The Myrtle Family

myrtleMyrtle

Scientific Name: Umbellularia californica
Location: coastal regions of southwest Oregon & central California
Dried Weight: 40lbs/ft3
Janka Hardness: 1,270lbf
Crushing Strength: 5,640lbf /in2

Myrtle has a heartwood that is light brown to gray or olive in color. The sapwood is a pale brown color. The grain is straight, interlocked, or wavy and it has a fine uniform texture. The end grain is diffuse-porous. The heartwood is rated as very durable in regards to decay, but the sapwood is rated as non-durable in regards to decay. Myrtle is easy to work with and stains, glues, and finishes well. Care must be taken when cutting as it can burn easy.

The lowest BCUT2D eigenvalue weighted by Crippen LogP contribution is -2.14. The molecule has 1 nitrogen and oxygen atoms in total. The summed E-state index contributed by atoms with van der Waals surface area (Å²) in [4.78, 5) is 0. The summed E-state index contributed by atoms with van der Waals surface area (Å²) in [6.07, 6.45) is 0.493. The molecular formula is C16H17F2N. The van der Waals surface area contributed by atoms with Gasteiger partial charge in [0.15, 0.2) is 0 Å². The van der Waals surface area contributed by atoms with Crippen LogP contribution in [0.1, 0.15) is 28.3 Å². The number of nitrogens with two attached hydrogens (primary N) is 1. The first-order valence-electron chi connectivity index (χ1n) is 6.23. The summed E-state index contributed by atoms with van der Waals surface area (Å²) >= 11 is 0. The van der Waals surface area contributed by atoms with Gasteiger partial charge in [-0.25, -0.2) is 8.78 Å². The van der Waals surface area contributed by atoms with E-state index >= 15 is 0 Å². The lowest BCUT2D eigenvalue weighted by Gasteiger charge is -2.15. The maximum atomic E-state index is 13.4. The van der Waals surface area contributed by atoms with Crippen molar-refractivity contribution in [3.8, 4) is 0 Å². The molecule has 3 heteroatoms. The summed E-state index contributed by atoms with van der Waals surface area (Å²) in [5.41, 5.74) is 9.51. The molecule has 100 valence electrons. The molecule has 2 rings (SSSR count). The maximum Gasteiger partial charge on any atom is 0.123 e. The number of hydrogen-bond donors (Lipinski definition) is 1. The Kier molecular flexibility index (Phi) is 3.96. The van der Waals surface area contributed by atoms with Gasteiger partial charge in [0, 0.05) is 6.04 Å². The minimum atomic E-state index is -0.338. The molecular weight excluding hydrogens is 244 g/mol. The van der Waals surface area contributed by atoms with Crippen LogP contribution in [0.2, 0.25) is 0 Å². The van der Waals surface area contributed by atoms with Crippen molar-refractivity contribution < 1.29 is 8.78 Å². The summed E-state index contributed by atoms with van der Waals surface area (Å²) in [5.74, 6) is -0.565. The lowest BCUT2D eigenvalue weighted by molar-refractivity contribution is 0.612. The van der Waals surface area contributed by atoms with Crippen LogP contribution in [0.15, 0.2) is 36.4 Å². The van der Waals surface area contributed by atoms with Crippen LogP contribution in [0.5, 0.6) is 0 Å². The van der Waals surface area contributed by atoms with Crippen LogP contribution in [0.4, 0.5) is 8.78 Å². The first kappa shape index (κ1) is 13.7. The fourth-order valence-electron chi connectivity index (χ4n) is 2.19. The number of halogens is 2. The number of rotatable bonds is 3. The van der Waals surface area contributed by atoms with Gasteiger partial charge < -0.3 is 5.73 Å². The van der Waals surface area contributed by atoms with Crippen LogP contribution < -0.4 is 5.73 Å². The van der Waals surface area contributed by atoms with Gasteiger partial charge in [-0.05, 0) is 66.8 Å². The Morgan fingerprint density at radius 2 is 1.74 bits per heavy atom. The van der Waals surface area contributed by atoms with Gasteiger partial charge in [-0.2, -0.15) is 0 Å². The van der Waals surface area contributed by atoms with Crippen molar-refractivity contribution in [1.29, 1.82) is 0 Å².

Tasmanian Myrtle

Scientific Name: Nothofagus cunninghamii
Location: southeast Australia & New Zealand
Dried Weight: 39lbs/ft3
Janka Hardness: 1,310lbf
Crushing Strength: 7,160lbf /in2

Tasmanian Myrtle has a heartwood that is pink or light reddish brown. The grain is usually straight, but can be interlocked, wavy, or curly sometimes and it has a very fine uniform texture. The wood gives off a high natural lustre. The end grain is diffuse-porous. Myrtle is rated as non-durable to perishable in regards to decay. It is good to work with and responds very well to steam bending. The wood glues, stains, finishes, and turns superbly.

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